Neurosis of depression and fear – these are the mental problems observed in every third person suffering from COVID-19. Scientists do not know the cause, but insist on the alarming phenomenon to be investigated, writes “Deutsche Welle”.
One in three patients who have undergone COVID-19 develop brain or mental damage over the next six months, according to a study of more than 230,000 people, mostly Americans. The authors of the study believe that the plague will lead to a wave of mental and neurological problems (read the entire study here – Editor’s note).
The phenomenon needs to be studied
“For individual patients, the risk of such late effects is minimal, but the damage to the general population can be severe,” said Paul Harris, a professor of psychiatry at Oxford and team director. His colleague Max Take, also a psychiatrist at Oxford, said researchers have so far failed to understand the biological and psychological mechanisms of these late-onset symptoms. He urges an urgent investment in the study of the phenomenon in order to prevent or treat medical problems.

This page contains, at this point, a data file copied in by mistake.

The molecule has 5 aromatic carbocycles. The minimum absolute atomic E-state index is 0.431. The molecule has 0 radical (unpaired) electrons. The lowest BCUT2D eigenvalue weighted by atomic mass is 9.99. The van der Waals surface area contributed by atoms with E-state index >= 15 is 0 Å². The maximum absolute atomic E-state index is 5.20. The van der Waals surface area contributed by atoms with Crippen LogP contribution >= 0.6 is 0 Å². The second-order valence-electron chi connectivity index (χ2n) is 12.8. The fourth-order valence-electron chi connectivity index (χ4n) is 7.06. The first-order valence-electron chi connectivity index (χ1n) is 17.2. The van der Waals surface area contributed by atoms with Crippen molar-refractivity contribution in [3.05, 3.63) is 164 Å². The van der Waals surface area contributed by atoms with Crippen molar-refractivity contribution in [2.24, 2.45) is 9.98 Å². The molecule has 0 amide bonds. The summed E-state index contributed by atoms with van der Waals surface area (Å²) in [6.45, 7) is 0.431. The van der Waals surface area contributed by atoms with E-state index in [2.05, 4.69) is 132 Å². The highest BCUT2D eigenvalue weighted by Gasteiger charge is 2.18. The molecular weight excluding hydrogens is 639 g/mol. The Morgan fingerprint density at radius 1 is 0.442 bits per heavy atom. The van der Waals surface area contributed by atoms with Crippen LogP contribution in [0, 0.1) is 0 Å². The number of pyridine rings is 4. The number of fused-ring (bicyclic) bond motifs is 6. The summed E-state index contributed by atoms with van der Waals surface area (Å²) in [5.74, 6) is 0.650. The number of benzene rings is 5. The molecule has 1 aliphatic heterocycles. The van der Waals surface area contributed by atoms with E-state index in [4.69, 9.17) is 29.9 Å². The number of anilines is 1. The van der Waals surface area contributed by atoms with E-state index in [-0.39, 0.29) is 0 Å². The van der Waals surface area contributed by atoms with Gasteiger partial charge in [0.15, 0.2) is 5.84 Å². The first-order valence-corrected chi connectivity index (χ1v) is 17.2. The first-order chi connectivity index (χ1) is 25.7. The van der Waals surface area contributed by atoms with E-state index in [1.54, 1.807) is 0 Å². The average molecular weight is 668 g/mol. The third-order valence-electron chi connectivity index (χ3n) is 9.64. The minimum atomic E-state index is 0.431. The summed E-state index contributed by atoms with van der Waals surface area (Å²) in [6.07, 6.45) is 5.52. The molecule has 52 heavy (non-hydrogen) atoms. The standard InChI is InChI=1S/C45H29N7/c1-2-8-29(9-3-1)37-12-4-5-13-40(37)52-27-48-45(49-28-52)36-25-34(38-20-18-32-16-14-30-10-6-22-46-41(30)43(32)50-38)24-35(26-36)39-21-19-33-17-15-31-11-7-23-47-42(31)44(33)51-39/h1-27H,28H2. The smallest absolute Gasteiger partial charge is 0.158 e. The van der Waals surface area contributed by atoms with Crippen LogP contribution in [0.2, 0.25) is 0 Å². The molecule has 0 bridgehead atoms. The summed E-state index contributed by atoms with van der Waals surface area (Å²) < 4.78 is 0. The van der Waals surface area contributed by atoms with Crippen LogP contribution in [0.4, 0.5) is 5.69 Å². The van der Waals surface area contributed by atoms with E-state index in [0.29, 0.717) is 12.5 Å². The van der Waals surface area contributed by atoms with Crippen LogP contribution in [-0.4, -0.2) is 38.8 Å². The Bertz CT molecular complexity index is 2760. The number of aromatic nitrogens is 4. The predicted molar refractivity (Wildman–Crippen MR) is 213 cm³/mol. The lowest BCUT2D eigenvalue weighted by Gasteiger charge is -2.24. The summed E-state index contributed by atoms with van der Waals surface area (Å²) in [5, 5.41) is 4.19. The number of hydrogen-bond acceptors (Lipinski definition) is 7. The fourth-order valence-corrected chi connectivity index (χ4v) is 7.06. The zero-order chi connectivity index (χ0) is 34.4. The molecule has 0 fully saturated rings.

Many health professionals are increasingly concerned about the risks in the brain or mental illness as a result of COVID. As you may recall, a study conducted by the same team of scientists last year has already reached similar conclusions: then 20% of COVID-19 survivors within three months were diagnosed with a mental disorder.
The new data, published in the famed Lancet Psychiatry Journal, are based on the health records of 236,379 patients with COVID-19, mostly in the United States. In 34 percent of cases, neurological or mental defects were diagnosed within six months after undergoing COVID. This percentage is much higher compared to the control group of people who had the flu or similar respiratory diseases at that time. Therefore, scientists believe COVID-19 has some specific effects on the human brain and human psyche.
The data is very worrying
The most common patients were fear neuroses (17 percent) and emotional disorders (14 percent), and these two disorders did not appear to depend on whether the patient experienced COVID-19 severely or mildly. But among corona virus patients admitted to the intensive care unit, up to 7 percent had a stroke within six months, and two percent were diagnosed with dementia. Independent experts say that these figures are of great concern. “This study is very important. It confirms beyond a reasonable doubt that COVID-19 affects the human mind and psyche equally,” said Simon Wesley, head of the prestigious Faculty of Psychiatry at King’s College London.
“The effects of COVID-19 on a patient’s mental health can be severe,” said Lee Milligan, CEO of the charity MQ. “They contribute to a growing number of mental illnesses and need to be investigated urgently.”